Exploring and evaluating strategies to help students manage the reading demands of course material in a Basic Mechanical Engineering Trades Skills (BMETS) programme.
Case Study from Otago Polytechnic
Lecturers from the level 2 Basic Mechanical Engineering Trades Skills (BMETS) programme explored what strategies they use which help students manage the reading demands of the course material and to evaluate how effective these strategies were.
The research questions were, "What strategies do lecturers use to help students read effectively" and "To what extent do these strategies help the learners understand the material?"
This is a one semester-long programme with a mixture of classroom and workshop sessions. Teaching material was mapped at step 5-6 of the Learning Progressions.There were 10 students on the programme and their literacy and numeracy was assessed as ranging from Step 2- 6 on the Learning Progressions.
The AE team included one lecturer, a member of the Embedding Literacy and Numeracy team, and a staff member from Otago Polytechnic’s Educational Development Centre(EDC).
A written survey was given to students near the beginning and end of their programme. This was to ascertain what reading strategies students used to help them manage the programme reading material and what strategies the lecturer used which helped them. The survey used a Likert scale and there was space for students’ comments.
Initially the intention of the AE was that the lecturer would adjust his teaching strategies in response to initial survey feedback. The results however showed no clear gaps in the reading strategies the students used, or preferences in terms of teaching strategies.The lecturer therefore continued to use a range of teaching strategies to help learners manage the course material.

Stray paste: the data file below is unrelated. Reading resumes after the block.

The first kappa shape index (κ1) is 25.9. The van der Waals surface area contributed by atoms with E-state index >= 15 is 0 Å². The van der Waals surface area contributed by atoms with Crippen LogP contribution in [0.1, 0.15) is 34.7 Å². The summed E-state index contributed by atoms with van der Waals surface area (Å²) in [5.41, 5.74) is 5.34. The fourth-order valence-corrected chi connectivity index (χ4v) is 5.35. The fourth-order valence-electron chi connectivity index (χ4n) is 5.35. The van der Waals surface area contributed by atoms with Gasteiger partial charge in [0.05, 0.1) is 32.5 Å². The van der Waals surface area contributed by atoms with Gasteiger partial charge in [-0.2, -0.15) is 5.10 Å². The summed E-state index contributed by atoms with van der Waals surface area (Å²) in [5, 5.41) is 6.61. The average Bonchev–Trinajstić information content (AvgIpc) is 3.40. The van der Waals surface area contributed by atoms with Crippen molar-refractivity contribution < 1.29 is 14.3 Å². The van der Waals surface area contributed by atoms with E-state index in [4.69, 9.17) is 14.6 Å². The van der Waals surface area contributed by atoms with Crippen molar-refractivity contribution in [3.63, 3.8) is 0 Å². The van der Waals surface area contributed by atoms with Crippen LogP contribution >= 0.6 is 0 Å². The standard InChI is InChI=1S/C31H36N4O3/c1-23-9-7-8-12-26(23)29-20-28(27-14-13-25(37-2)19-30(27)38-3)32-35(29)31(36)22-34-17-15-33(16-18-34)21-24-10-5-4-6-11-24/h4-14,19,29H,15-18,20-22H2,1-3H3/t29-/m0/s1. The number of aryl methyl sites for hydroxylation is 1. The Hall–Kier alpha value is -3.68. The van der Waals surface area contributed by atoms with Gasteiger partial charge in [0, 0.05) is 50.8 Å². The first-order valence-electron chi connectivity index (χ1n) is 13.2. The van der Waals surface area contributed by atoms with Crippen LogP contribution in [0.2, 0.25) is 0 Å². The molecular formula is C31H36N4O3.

The lecturer did though trial, and seek, student feedback, on a new pre-reading activity. This was used in an engineering unit which previous student cohorts had found difficult and laborious. Students worked in pairs to research a topic on the computer and report back to the class.
Summary of findings
The initial survey results indicated that students felt they used a number of reading strategies to help them understand the material. Almost all students reported high use of these reading strategies.
Talking with, and surveying students about reading strategies seemed to encourage some to be more reflective about their learning. Responses showed students felt a range of activities supported their learning. Providing a written sheet to guide students as they sought information, and giving them a framework for reporting back, helped students make useful notes and improved the quality of reporting. This resulted in greater student engagement during a challenging learning time, 8am-10am on a Monday morning, and the lecturer felt overall student results on the engineering unit were better than in previous cohorts.
Action enquiry was a useful process and provided a framework for the researchers to identify and evaluate a particular intervention. It helped maintain interest in the embedding literacy and numeracy work.
Explaining the project to the students was an important message to give students. It made explicit the lecturer’s interest in using student feedback to inform his teaching.
Working in a cross-departmental team was helpful and affirming.
The lecturer has altered his teaching approach and understanding of how students learn. He has asked to be involved in another action enquiry on another aspect of embedding.